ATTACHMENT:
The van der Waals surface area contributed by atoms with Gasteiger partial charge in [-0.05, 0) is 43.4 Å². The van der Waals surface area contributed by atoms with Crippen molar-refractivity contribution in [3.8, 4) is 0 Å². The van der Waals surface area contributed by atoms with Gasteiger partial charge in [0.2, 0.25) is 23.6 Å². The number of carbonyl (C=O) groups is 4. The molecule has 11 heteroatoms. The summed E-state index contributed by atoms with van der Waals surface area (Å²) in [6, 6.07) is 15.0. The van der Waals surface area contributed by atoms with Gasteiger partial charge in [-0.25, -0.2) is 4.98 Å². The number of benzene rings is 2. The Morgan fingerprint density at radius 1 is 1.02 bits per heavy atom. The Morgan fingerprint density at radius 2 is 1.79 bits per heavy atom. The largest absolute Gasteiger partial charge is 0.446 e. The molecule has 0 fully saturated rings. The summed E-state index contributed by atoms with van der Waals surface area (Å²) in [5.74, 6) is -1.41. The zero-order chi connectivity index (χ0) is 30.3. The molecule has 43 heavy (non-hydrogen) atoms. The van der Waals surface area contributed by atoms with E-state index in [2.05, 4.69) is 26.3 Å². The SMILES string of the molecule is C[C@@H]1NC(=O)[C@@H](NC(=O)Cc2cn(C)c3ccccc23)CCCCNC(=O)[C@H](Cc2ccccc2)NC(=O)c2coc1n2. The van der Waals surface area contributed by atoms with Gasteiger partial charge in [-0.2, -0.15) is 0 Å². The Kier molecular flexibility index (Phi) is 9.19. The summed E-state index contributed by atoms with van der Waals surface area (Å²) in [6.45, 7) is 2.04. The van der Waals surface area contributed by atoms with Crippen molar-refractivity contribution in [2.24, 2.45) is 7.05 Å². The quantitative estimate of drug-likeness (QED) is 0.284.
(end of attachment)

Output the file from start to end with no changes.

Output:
The van der Waals surface area contributed by atoms with Gasteiger partial charge in [-0.05, 0) is 43.4 Å². The van der Waals surface area contributed by atoms with Crippen molar-refractivity contribution in [3.8, 4) is 0 Å². The van der Waals surface area contributed by atoms with Gasteiger partial charge in [0.2, 0.25) is 23.6 Å². The number of carbonyl (C=O) groups is 4. The molecule has 11 heteroatoms. The summed E-state index contributed by atoms with van der Waals surface area (Å²) in [6, 6.07) is 15.0. The van der Waals surface area contributed by atoms with Gasteiger partial charge in [-0.25, -0.2) is 4.98 Å². The number of benzene rings is 2. The Morgan fingerprint density at radius 1 is 1.02 bits per heavy atom. The Morgan fingerprint density at radius 2 is 1.79 bits per heavy atom. The largest absolute Gasteiger partial charge is 0.446 e. The molecule has 0 fully saturated rings. The summed E-state index contributed by atoms with van der Waals surface area (Å²) in [5.74, 6) is -1.41. The zero-order chi connectivity index (χ0) is 30.3. The molecule has 43 heavy (non-hydrogen) atoms. The van der Waals surface area contributed by atoms with E-state index in [2.05, 4.69) is 26.3 Å². The SMILES string of the molecule is C[C@@H]1NC(=O)[C@@H](NC(=O)Cc2cn(C)c3ccccc23)CCCCNC(=O)[C@H](Cc2ccccc2)NC(=O)c2coc1n2. The van der Waals surface area contributed by atoms with Gasteiger partial charge in [-0.2, -0.15) is 0 Å². The Kier molecular flexibility index (Phi) is 9.19. The summed E-state index contributed by atoms with van der Waals surface area (Å²) in [6.45, 7) is 2.04. The van der Waals surface area contributed by atoms with Crippen molar-refractivity contribution in [2.24, 2.45) is 7.05 Å². The quantitative estimate of drug-likeness (QED) is 0.284.